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Sustainable Funding Planning fundraising beyond grants 1.

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Presentation on theme: "Sustainable Funding Planning fundraising beyond grants 1."— Presentation transcript:

1 Sustainable Funding Planning fundraising beyond grants 1

2 What is Fundraising? Fundraising is not simply about generating the resources you need to survive this year. It is about helping to create a viable and strong organisation which is able to sustain itself into the future. If at all possible a mix of funding streams will help lead to this sustainability 2

3 Today Spend this session looking at how we might develop a plan with a mix of funding streams Where to start? How to decide which types of fundraising might work for your organisation 3

4 Establish the Case for Support Research and Segment Develop the Plan Implement the Plan Monitor and Evaluate 4

5 Case for support You can’t start to look at potential funding sources until you know: What you need the money for and why? How much you need? When you need it ? 5

6 Case Statement Mission and values Importance and urgency Specific objectives History and credibility What would happen if the appeal failed Amount required and timescale How the donor can help Monitoring and evaluation 6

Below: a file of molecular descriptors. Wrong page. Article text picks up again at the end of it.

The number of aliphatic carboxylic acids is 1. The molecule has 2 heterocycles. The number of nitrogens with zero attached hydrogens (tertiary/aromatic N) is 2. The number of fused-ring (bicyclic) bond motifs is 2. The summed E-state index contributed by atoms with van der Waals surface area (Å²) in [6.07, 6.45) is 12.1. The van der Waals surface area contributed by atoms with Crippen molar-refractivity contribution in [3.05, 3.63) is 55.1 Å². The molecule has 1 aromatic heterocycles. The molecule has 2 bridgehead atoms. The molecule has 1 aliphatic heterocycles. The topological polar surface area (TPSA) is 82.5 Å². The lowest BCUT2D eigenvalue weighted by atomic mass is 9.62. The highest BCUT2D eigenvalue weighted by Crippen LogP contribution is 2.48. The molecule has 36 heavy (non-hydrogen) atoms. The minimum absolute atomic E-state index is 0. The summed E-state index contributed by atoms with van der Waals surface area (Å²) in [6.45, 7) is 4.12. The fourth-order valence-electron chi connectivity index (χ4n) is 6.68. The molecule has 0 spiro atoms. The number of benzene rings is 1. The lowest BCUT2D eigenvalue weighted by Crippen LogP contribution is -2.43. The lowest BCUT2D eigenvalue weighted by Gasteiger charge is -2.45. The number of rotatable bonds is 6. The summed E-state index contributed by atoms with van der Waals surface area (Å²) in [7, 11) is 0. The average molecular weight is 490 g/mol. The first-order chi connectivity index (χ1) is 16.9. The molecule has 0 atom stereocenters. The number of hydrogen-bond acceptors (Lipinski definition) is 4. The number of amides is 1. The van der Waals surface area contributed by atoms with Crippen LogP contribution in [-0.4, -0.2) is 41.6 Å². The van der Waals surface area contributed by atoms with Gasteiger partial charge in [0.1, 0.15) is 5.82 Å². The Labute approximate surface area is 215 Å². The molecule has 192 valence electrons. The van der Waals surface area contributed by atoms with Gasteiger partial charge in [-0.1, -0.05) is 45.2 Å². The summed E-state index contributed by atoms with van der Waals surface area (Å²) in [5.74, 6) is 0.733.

7 Elevator Pitch Should include:  What difference does your work make?  Why is that important?  What would happen if you didn’t exist? 7

8 Research & Segmentation 8

9 Sources  Grant-making Trusts and Foundations  Corporate Sector  Individuals  Groups eg Churches, WI, Rotary  Earned Income eg Trading  Public Sector: UK and Europe 9

10 How do individual donations compare to charities’ other sources of income? Charitable donations and fundraising £9.8bn Legacies £1.7bn Fees for services £5bn Government grants and contracts £14.2bn Grants from & trading with other charities £3.2bn Investment income £2.3bn Private sector £1.7bn National Lottery £0.4bn Individuals £16.5bn Total income: £38.3bn 10